TYNGSBORO, MASS. (WHDH) - The former assistant tax collector and deputy tax collector for the town of Tyngsborough pleaded guilty Friday to stealing about $250,000 from the town’s finance department, officials say.
Nancy Dutton, 57, of Dracut, pleaded guilty in Middlesex Superior Court to five counts of felony larceny and one count of money laundering in connection with the theft of approximately $250,000 from the Tyngsborough finance department while she was employed for the town, according to a joint release from Middlesex District Attorney Marian Ryan and Tyngsborough Chief of Police Richard Howe.
Dutton was sentenced to two years in jail with six months to serve, and the balance suspended for five years.
Dutton was also given five years probation, and the amount of money she will be required to pay in restitution will be determined Nov. 27.
“Ms. Dutton deliberately defrauded the town of Tyngsborough and took advantage of her fiduciary position,” Ryan said. “Today she has accepted responsibility for this financial scheme that she worked for years to conceal from authorities.”
“I am very pleased that Miss Dutton has been held responsible for her inexcusable actions; town employees are and should be held to a higher standard,” Howe said. “I want to thank all parties that worked diligently on this complicated and extensive investigation, including our town officials and the District Attorney’s Office.”
Dutton pleaded guilty in connection with thefts that occurred between 2011 and 2017 under the statute of limitations, however, the amount of money believed to have been taken was $492,000 since 2004, officials say.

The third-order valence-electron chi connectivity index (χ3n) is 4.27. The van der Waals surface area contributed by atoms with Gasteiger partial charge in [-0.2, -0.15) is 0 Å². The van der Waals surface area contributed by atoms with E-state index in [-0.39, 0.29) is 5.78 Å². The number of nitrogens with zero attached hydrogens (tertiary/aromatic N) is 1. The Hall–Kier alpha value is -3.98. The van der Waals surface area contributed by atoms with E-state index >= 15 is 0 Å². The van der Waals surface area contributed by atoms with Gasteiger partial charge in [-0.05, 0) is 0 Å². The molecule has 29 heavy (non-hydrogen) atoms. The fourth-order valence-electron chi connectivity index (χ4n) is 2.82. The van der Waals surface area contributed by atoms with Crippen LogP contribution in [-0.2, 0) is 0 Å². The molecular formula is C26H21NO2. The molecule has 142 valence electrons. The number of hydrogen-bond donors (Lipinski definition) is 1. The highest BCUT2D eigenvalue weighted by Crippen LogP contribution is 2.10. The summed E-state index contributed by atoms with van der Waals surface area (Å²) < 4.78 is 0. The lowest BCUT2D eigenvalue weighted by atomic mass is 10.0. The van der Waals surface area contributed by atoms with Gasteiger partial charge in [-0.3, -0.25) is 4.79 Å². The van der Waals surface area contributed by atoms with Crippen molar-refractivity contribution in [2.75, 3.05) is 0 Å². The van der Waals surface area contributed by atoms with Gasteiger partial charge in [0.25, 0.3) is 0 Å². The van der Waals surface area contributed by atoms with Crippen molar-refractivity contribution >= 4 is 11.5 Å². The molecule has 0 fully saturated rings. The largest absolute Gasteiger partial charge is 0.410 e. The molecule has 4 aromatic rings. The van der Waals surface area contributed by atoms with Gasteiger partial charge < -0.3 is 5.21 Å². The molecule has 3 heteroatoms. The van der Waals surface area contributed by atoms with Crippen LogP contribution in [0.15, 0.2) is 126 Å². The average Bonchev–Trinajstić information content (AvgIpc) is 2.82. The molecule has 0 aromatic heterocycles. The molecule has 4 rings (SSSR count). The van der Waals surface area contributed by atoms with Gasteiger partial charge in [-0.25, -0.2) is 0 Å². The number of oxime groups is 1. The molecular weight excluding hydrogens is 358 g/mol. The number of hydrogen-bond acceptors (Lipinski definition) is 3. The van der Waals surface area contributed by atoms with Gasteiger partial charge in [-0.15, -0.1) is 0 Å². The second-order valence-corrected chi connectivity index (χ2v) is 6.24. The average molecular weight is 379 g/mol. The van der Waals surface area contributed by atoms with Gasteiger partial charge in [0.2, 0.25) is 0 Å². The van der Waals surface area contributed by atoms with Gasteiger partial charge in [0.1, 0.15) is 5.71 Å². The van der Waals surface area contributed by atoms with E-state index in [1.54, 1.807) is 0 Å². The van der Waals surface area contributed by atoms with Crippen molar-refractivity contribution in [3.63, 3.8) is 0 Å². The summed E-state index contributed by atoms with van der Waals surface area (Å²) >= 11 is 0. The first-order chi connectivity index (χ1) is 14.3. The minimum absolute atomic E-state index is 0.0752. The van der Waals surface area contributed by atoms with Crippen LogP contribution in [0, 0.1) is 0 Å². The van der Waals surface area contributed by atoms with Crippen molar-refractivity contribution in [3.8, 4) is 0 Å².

In May 2017, Dutton was asked by her employer to locate a series of backup documents to verify a set of transactions from July 2016 and she did not produce the backup records and proceeded to leave work early, according to the release.
Through their investigation, authorities learned that Dutton had been keeping two sets of records, one set that accurately reflected the tax collections taken in by the town and submitted to state tax collectors, and a second set of internal records that were created to conceal the shortages in the bank deposits.
When town residents went to the tax collector’s office to pay their taxes in cash, the defendant took the cash for her own personal use and then made false entries into the agency’s books, according to Ryan’s Office.
Officials say that Dutton also laundered money by depositing funds into another person’s account, which she had signatory authority over.
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